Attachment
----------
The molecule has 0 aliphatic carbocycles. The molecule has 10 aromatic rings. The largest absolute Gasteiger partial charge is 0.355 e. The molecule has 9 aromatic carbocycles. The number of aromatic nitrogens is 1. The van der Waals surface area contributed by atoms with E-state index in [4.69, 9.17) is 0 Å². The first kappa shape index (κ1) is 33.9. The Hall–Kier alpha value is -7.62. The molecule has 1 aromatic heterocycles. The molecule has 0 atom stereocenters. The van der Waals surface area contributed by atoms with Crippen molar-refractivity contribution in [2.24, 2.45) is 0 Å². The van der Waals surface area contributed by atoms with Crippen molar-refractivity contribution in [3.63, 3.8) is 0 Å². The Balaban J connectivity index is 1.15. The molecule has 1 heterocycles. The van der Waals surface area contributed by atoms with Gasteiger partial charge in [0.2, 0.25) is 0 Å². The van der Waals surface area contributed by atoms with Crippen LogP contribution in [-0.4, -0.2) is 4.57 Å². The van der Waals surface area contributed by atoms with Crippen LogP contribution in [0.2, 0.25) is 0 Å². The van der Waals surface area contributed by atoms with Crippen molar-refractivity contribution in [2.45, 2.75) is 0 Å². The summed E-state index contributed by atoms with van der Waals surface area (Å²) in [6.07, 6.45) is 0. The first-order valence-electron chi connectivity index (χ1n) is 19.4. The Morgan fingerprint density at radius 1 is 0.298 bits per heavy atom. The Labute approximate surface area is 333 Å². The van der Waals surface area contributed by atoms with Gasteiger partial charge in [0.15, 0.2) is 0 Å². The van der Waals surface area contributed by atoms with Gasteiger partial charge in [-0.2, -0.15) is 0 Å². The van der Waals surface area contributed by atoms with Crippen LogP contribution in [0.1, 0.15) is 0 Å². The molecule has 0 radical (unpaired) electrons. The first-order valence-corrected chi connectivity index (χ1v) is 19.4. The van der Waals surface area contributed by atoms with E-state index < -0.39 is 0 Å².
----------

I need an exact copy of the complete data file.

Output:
The molecule has 0 aliphatic carbocycles. The molecule has 10 aromatic rings. The largest absolute Gasteiger partial charge is 0.355 e. The molecule has 9 aromatic carbocycles. The number of aromatic nitrogens is 1. The van der Waals surface area contributed by atoms with E-state index in [4.69, 9.17) is 0 Å². The first kappa shape index (κ1) is 33.9. The Hall–Kier alpha value is -7.62. The molecule has 1 aromatic heterocycles. The molecule has 0 atom stereocenters. The van der Waals surface area contributed by atoms with Crippen molar-refractivity contribution in [2.24, 2.45) is 0 Å². The van der Waals surface area contributed by atoms with Crippen molar-refractivity contribution in [3.63, 3.8) is 0 Å². The Balaban J connectivity index is 1.15. The molecule has 1 heterocycles. The van der Waals surface area contributed by atoms with Gasteiger partial charge in [0.2, 0.25) is 0 Å². The van der Waals surface area contributed by atoms with Crippen LogP contribution in [-0.4, -0.2) is 4.57 Å². The van der Waals surface area contributed by atoms with Crippen LogP contribution in [0.2, 0.25) is 0 Å². The van der Waals surface area contributed by atoms with Crippen molar-refractivity contribution in [2.45, 2.75) is 0 Å². The summed E-state index contributed by atoms with van der Waals surface area (Å²) in [6.07, 6.45) is 0. The first-order valence-electron chi connectivity index (χ1n) is 19.4. The Morgan fingerprint density at radius 1 is 0.298 bits per heavy atom. The Labute approximate surface area is 333 Å². The van der Waals surface area contributed by atoms with Gasteiger partial charge in [0.15, 0.2) is 0 Å². The van der Waals surface area contributed by atoms with Gasteiger partial charge in [-0.2, -0.15) is 0 Å². The van der Waals surface area contributed by atoms with Crippen LogP contribution in [0.1, 0.15) is 0 Å². The molecule has 0 radical (unpaired) electrons. The first-order valence-corrected chi connectivity index (χ1v) is 19.4. The van der Waals surface area contributed by atoms with E-state index < -0.39 is 0 Å².